China Bubble Watch:

July 22 – Bloomberg (Enda Curran): “China’s weakening currency has triggered an increase in the amount of cash leaving the country, according to… Goldman Sachs… The U.S. bank estimates $49 billion worth of foreign-exchange outflows in June, compared with $25 billion in May…. The yuan fell 1.1% against the dollar and 2.2% versus a trade-weighted index last month.”

July 18 – Reuters (Winni Zhou and Nick Heath): “China has room to increase its fiscal deficit ratio to between 4 and 5% to more effectively boost the economy, official media quoted a central bank official as saying. China’s current fiscal deficit target is 3% of gross domestic product (GDP), up from an actual 2.4% in 2015.”

Japan Watch:

July 21 – Bloomberg (James Mayger and Toru Fujioka): “Bank of Japan Governor Haruhiko Kuroda rejected the idea of helicopter money in comments made last month as investors seek hints on his next policy step as prices fall and growth wanes in the world’s third-largest economy. Given the current institutional setting, at this stage there is ‘no need and no possibility for helicopter money,’ Kuroda said in a BBC Radio 4 program that was aired Thursday and that the broadcaster said was recorded on June 17. ‘At this moment, the Bank of Japan has three options with quantitative and qualitative easing with negative interest rates.’ These current policies can be expanded if needed and there are no significant limitations to further monetary stimulus, he said.”

July 21 – Bloomberg (Toru Fujioka and Masahiro Hidaka): “An increasing number of officials at the Bank of Japan are concerned about the sustainability of the current framework for massive monetary stimulus, according to people familiar with the discussions. Some current and former BOJ officials, including dissenting board member Takahide Kiuchi, have for some time publicly said that the central bank’s unprecedented scale of bond purchases and time frame for achieving its 2% inflation goal is problematic. Now, there’s a broadening sense among some at the BOJ that the bank has to weigh the costs and benefits of policy measures more carefully, according to the people, who asked not to be named…”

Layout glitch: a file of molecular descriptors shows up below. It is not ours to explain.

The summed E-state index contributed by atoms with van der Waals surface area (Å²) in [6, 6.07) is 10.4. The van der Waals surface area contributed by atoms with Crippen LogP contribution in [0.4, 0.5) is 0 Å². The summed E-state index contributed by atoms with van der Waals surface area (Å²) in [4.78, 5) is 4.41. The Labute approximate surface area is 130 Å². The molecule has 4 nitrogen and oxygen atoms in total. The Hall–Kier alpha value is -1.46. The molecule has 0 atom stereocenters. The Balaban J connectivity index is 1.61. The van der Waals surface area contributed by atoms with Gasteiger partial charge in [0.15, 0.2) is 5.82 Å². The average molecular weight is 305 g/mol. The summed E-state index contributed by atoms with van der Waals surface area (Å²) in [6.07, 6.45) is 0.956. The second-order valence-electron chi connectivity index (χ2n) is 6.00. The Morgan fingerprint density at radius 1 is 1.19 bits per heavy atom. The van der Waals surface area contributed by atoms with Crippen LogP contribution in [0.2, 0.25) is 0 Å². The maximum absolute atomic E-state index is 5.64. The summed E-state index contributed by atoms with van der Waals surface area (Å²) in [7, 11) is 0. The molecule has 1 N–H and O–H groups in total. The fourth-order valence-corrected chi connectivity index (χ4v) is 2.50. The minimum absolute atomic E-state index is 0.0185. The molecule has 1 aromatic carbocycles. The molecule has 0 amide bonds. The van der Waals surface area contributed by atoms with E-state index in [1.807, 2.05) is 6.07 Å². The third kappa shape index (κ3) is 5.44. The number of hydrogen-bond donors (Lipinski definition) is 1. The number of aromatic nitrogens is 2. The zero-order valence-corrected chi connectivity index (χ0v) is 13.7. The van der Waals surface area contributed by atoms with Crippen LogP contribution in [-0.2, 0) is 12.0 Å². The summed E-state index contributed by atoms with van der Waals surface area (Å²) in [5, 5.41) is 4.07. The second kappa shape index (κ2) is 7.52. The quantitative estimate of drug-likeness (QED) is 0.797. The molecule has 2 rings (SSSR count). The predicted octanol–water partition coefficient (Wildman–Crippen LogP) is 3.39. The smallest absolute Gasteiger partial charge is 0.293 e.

EM Watch:

July 21 – Reuters (Karin Strohecker): “Developing countries have nearly tripled their external debt over the past decade, outpacing economic growth and increases in foreign exchange reserves – which could leave them open in the future to a ‘systemic crisis’, ratings agency Moody’s said… Emerging market governments and companies around the globe have rushed in recent years to take advantage of rock-bottom global borrowing costs and investor hunger for yield. As a result, external debt jumped to $8.2 trillion in 2015 from $3.0 trillion in 2005, the Moody’s report found, thanks largely to private-sector borrowing. The average ratio of external debt to gross domestic product jumped to 54% in 2015 from a decade-low of 40% in 2008. ‘External vulnerability has increased significantly in about 75% of emerging economies globally,’ the authors… wrote. The average ratio of external debt to reserves soared to more than 350% last year from just over 250% in 2007, the report added.”